But yeah, overall this does feel like a weak ending to this film trilogy which was thrust into American movie theaters all in the space of a year. It’s not an utterly frustrating conclusion the way “The Matrix Revolutions” was (I’m still trying to get over that one), but it feels like “The Hornet’s Nest” could have been stronger even if it meant taking liberties with Stieg Larsson’s novels. It also would have been great to have Rapace and Nyqvist share more time onscreen together as their chemistry and tension were among the main reasons “Dragon Tattoo” was so damn good. Plus, the character of Ronald Niedermann is left to wander around the movie without much of a reason to be there, and his need to eliminate his half-sister feels somewhat unmotivated.

Still, “The Girl Who Kicked the Hornet’s Nest” is a very engrossing experience which is anything but boring, and there’s no way fans of this trilogy can pass this one up. The fully developed characters give this film its dramatic power, and we are with them all the way to the end in the hopes of finding some fairness in a world crueler to some more than others.

* * * out of * * * *

 

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‘The Girl Who Played with Fire’ Reminds Us Not to Mess with Lisbeth Salander

The Girl Who Played With Fire poster

Studios are always trying to get sequels out quickly, and they hate keeping the audiences in limbo. As for myself, I have developed a lot of patience throughout the years to where if a filmmaker says it’s going to take time to get things right on a sequel, then I should be able to handle the wait. I find this is a much better prospect than having a sequel, or any other movie, rushed into production without a finished script.

The Girl Who Played with Fire” came to America just mere months after its brilliant predecessor, “The Girl with The Dragon Tattoo,” did. For once, we didn’t have to wait an infinite amount of time for a sequel. Of course, this may have to do with the fact parts 2 and 3 were already filmed and completed by the time the first movie even made it to the United States. Noomi Rapace returns as Stieg Larsson’s female antihero and brilliant computer hacker, Lisbeth Salander. From the moment she walks onto the screen to when the credits roll, Rapace owns this movie without question. Also returning is Michael Nyqvist as Millennium Magazine investigative reporter Mikael Blomkvist, and it’s great to see him back as well.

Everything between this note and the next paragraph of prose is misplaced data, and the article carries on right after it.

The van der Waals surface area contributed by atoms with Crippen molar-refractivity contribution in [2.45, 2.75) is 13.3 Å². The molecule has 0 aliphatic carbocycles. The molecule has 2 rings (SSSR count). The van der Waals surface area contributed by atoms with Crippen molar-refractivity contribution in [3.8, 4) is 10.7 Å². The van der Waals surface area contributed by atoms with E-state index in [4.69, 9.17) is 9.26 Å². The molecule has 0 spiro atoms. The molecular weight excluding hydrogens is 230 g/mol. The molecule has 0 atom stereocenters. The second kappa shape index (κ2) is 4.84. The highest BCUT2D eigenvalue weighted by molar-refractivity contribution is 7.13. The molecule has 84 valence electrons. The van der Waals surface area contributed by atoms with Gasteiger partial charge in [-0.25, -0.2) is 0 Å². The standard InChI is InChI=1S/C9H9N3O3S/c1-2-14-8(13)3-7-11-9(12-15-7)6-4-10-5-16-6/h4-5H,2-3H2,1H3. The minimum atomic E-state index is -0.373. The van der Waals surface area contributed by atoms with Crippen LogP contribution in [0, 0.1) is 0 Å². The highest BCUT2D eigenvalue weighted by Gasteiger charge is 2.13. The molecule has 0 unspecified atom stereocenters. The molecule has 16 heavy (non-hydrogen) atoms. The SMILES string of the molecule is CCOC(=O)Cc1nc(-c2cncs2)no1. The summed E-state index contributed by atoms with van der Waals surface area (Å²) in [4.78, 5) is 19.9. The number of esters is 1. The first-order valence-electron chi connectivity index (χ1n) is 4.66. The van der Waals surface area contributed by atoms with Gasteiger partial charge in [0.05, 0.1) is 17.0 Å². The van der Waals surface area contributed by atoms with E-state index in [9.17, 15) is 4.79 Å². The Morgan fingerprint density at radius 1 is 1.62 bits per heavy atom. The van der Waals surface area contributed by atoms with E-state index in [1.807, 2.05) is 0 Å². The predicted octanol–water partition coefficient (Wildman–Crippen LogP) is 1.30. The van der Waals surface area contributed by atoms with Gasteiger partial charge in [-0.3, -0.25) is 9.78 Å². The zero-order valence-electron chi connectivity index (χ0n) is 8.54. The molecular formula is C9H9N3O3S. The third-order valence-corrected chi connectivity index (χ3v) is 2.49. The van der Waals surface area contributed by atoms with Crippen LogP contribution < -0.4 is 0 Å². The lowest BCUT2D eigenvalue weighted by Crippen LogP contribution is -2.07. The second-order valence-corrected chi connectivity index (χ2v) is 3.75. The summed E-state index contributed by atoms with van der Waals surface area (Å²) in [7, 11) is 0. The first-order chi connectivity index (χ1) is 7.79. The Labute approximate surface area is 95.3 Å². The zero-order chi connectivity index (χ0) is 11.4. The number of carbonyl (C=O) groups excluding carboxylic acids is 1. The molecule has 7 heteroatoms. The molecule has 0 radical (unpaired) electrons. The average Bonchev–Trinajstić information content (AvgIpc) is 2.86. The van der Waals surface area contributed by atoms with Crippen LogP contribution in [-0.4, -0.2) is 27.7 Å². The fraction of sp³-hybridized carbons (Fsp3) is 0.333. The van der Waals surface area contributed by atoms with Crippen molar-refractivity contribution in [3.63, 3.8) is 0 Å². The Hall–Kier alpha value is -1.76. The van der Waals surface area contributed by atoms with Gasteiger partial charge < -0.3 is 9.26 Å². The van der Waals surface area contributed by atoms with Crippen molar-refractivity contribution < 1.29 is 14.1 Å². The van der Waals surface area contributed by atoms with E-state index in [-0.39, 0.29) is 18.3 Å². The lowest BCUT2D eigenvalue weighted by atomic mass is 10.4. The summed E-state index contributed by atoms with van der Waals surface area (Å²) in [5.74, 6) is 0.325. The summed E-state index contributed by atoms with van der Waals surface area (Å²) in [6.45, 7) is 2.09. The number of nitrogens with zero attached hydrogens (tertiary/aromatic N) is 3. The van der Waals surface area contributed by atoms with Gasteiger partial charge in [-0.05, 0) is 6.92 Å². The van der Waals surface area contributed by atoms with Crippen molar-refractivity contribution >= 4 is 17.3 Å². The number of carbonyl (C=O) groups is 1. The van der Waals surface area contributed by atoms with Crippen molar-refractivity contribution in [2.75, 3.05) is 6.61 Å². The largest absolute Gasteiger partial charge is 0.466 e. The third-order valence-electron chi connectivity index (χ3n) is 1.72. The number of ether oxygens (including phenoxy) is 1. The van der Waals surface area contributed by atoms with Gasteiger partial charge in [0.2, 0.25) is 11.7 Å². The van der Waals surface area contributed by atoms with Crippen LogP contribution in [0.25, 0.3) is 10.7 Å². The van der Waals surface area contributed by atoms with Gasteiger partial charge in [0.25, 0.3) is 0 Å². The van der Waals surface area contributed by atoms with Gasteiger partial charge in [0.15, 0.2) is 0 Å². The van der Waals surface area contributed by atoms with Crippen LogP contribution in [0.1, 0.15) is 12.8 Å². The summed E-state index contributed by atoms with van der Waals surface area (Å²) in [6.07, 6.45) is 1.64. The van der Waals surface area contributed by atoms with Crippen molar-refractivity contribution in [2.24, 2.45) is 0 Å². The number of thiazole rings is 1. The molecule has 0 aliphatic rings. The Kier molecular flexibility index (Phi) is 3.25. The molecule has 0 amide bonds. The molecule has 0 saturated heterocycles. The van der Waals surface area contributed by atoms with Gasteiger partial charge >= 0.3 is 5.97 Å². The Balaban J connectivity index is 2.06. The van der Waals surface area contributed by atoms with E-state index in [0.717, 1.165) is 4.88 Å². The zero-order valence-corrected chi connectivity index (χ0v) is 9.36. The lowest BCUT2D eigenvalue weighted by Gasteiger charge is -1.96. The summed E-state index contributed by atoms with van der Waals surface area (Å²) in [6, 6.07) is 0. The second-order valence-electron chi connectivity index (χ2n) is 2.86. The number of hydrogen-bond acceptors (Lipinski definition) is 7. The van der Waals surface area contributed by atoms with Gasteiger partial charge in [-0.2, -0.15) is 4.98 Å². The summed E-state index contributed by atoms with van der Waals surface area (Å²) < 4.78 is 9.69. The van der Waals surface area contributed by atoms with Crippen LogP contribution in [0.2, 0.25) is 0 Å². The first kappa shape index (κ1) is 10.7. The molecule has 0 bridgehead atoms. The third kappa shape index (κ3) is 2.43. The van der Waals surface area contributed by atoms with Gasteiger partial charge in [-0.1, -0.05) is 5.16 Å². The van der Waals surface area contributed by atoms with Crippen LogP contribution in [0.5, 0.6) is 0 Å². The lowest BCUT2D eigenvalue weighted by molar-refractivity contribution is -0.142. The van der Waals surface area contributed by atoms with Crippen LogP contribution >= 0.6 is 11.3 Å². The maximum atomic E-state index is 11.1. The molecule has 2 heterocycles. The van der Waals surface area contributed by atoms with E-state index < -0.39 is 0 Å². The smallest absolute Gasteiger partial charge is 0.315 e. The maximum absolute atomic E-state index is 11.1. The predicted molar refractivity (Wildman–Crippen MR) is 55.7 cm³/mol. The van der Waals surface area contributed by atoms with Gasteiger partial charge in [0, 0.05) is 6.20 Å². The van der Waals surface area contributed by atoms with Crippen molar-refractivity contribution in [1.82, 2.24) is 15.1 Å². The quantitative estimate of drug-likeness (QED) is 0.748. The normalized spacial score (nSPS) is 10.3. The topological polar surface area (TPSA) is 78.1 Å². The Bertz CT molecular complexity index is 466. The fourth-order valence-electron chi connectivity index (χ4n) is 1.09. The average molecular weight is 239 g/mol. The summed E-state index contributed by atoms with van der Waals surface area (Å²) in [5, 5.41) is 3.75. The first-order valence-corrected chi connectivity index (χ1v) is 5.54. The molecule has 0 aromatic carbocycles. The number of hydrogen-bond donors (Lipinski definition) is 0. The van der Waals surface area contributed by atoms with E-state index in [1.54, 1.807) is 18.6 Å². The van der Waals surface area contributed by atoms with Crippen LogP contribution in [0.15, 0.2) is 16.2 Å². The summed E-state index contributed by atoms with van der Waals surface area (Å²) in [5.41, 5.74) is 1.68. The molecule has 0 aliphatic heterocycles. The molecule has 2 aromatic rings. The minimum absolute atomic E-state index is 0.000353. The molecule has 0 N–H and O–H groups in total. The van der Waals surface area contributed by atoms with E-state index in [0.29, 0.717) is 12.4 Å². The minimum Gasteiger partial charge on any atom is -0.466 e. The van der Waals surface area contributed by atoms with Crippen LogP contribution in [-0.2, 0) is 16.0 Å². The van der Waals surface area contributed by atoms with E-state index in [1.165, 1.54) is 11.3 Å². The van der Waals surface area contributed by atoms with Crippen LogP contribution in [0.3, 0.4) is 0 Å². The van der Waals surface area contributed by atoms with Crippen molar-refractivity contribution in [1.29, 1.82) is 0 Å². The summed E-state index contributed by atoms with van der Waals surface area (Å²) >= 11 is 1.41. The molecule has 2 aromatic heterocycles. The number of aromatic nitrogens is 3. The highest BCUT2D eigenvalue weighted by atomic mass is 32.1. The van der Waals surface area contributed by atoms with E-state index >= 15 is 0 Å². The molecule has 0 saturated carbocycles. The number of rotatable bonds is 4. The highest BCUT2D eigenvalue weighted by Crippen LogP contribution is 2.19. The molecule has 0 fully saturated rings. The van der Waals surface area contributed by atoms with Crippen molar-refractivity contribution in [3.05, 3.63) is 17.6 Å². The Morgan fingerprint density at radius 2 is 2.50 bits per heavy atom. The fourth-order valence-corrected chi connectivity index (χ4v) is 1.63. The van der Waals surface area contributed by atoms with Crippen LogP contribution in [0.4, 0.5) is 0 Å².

“The Girl Who Played with Fire” takes place one year after the events of “Dragon Tattoo” with Lisbeth in the Caribbean reviewing her investments and about to return to Sweden after her time abroad. Meanwhile, Mikael is still working at Millennium where a new reporter is on the verge of exposing prostitution and human trafficking, and he has tried to get back in touch with Lisbeth with little to no success. Things then go downhill quickly when Lisbeth is framed for three murders and quickly becomes the subject of a massive manhunt, but Mikael however is convinced of her innocence and stops at nothing to prove it before the police get their hands on her.

Having witnessed the events of “Dragon Tattoo,” we now have a better understanding of Lisbeth and the dark places she is coming from. But throughout “Fire,” we get to dig even deeper into her history along with Mikael as he uncovers more secrets involving her deeply troubled childhood which was filled with endless abuse. It is amazing she didn’t turn into a full-blown sociopath as a result of experiences no one should never have to endure as a child. Any kindness she gives to others is often rebuked as those who know her don’t even try to hide the fact of how she can give off an endlessly cold vibe. As a result, she is a little too late to make amends to them.

Rapace does amazing work in bringing to life all the different dimensions of Lisbeth, and she makes us sympathize and root for her in the face of increasing adversity. She never makes the character easily likable, and heroines rarely get more punk or tougher than Lisbeth does these days. Rapace takes the time to make clear how tough of a front Lisbeth puts up to survive in this world, and yet the actress still allows Lisbeth to exhibit a vulnerability which she can only hide from others for so long.  When giving her apartment keys to a friend so she can live there for a year rent free (the dream of any Los Angeles musician who has broken up with their girlfriend), it becomes more about business than friendship. But the moments she shares with her former guardian who has survived his stroke count for a lot as he is one of the very few people she can easily trust, and who knows what kind of person she is and what she has gone through. Rapace is nothing short of a dynamo throughout the movie’s two-hour running time, and she never lets up.

While the late Michael Nyqvist gets overshadowed by his female co-star, I certainly don’t want to leave him out in the cold. As Mikael Blomkvist, Nyqvist never tries to make his character a typical action hero as he does the opposite and makes this reporter a noble man who remains uncorrupted by powerful people and leads a seemingly ordinary life while continually pursuing a well-hidden truth which can only evade the public eye for so long. The beauty of what Nyqvist does is that you never really catch him acting. He is more about inhabiting his role, so you believe him as this character without him having to emote all over the place.